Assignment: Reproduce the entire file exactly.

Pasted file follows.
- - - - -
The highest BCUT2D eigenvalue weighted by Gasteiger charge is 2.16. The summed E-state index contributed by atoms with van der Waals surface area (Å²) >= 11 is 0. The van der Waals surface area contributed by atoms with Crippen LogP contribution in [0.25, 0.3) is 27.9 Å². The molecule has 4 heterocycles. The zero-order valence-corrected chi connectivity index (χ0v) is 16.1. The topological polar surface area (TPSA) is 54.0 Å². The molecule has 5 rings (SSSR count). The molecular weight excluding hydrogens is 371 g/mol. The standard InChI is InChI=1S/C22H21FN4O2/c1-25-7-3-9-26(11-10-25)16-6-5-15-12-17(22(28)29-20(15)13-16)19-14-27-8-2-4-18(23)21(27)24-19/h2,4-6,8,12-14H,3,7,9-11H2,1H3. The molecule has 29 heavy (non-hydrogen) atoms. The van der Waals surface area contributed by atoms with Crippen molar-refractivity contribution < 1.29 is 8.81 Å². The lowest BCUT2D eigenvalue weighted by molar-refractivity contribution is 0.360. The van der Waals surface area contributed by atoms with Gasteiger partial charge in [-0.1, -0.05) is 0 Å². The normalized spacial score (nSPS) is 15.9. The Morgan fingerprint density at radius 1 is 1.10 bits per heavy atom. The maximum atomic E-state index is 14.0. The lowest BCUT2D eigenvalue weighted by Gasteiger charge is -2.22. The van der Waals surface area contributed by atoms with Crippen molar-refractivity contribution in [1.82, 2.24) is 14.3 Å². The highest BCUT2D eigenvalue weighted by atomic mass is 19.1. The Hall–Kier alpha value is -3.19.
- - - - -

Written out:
The highest BCUT2D eigenvalue weighted by Gasteiger charge is 2.16. The summed E-state index contributed by atoms with van der Waals surface area (Å²) >= 11 is 0. The van der Waals surface area contributed by atoms with Crippen LogP contribution in [0.25, 0.3) is 27.9 Å². The molecule has 4 heterocycles. The zero-order valence-corrected chi connectivity index (χ0v) is 16.1. The topological polar surface area (TPSA) is 54.0 Å². The molecule has 5 rings (SSSR count). The molecular weight excluding hydrogens is 371 g/mol. The standard InChI is InChI=1S/C22H21FN4O2/c1-25-7-3-9-26(11-10-25)16-6-5-15-12-17(22(28)29-20(15)13-16)19-14-27-8-2-4-18(23)21(27)24-19/h2,4-6,8,12-14H,3,7,9-11H2,1H3. The molecule has 29 heavy (non-hydrogen) atoms. The van der Waals surface area contributed by atoms with Crippen molar-refractivity contribution < 1.29 is 8.81 Å². The lowest BCUT2D eigenvalue weighted by molar-refractivity contribution is 0.360. The van der Waals surface area contributed by atoms with Gasteiger partial charge in [-0.1, -0.05) is 0 Å². The normalized spacial score (nSPS) is 15.9. The Morgan fingerprint density at radius 1 is 1.10 bits per heavy atom. The maximum atomic E-state index is 14.0. The lowest BCUT2D eigenvalue weighted by Gasteiger charge is -2.22. The van der Waals surface area contributed by atoms with Crippen molar-refractivity contribution in [1.82, 2.24) is 14.3 Å². The highest BCUT2D eigenvalue weighted by atomic mass is 19.1. The Hall–Kier alpha value is -3.19.